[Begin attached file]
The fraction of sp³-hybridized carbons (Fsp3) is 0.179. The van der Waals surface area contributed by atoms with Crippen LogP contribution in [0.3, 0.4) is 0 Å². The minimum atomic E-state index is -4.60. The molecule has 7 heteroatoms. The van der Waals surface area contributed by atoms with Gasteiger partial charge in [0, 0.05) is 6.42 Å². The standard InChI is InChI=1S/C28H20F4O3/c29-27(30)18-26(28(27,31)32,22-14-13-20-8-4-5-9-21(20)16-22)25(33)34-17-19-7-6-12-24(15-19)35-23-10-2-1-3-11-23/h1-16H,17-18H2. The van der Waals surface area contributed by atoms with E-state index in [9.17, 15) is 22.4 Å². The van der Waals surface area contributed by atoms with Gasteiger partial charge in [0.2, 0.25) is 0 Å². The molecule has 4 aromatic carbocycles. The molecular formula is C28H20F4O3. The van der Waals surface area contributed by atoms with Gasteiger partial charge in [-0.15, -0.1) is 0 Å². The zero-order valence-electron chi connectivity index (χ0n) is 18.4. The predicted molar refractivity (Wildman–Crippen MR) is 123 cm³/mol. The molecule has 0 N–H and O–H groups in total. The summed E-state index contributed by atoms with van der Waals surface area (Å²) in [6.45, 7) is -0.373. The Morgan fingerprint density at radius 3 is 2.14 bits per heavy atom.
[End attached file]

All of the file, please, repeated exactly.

The fraction of sp³-hybridized carbons (Fsp3) is 0.179. The van der Waals surface area contributed by atoms with Crippen LogP contribution in [0.3, 0.4) is 0 Å². The minimum atomic E-state index is -4.60. The molecule has 7 heteroatoms. The van der Waals surface area contributed by atoms with Gasteiger partial charge in [0, 0.05) is 6.42 Å². The standard InChI is InChI=1S/C28H20F4O3/c29-27(30)18-26(28(27,31)32,22-14-13-20-8-4-5-9-21(20)16-22)25(33)34-17-19-7-6-12-24(15-19)35-23-10-2-1-3-11-23/h1-16H,17-18H2. The van der Waals surface area contributed by atoms with E-state index in [9.17, 15) is 22.4 Å². The van der Waals surface area contributed by atoms with Gasteiger partial charge in [0.2, 0.25) is 0 Å². The molecule has 4 aromatic carbocycles. The molecular formula is C28H20F4O3. The van der Waals surface area contributed by atoms with Gasteiger partial charge in [-0.15, -0.1) is 0 Å². The zero-order valence-electron chi connectivity index (χ0n) is 18.4. The predicted molar refractivity (Wildman–Crippen MR) is 123 cm³/mol. The molecule has 0 N–H and O–H groups in total. The summed E-state index contributed by atoms with van der Waals surface area (Å²) in [6.45, 7) is -0.373. The Morgan fingerprint density at radius 3 is 2.14 bits per heavy atom.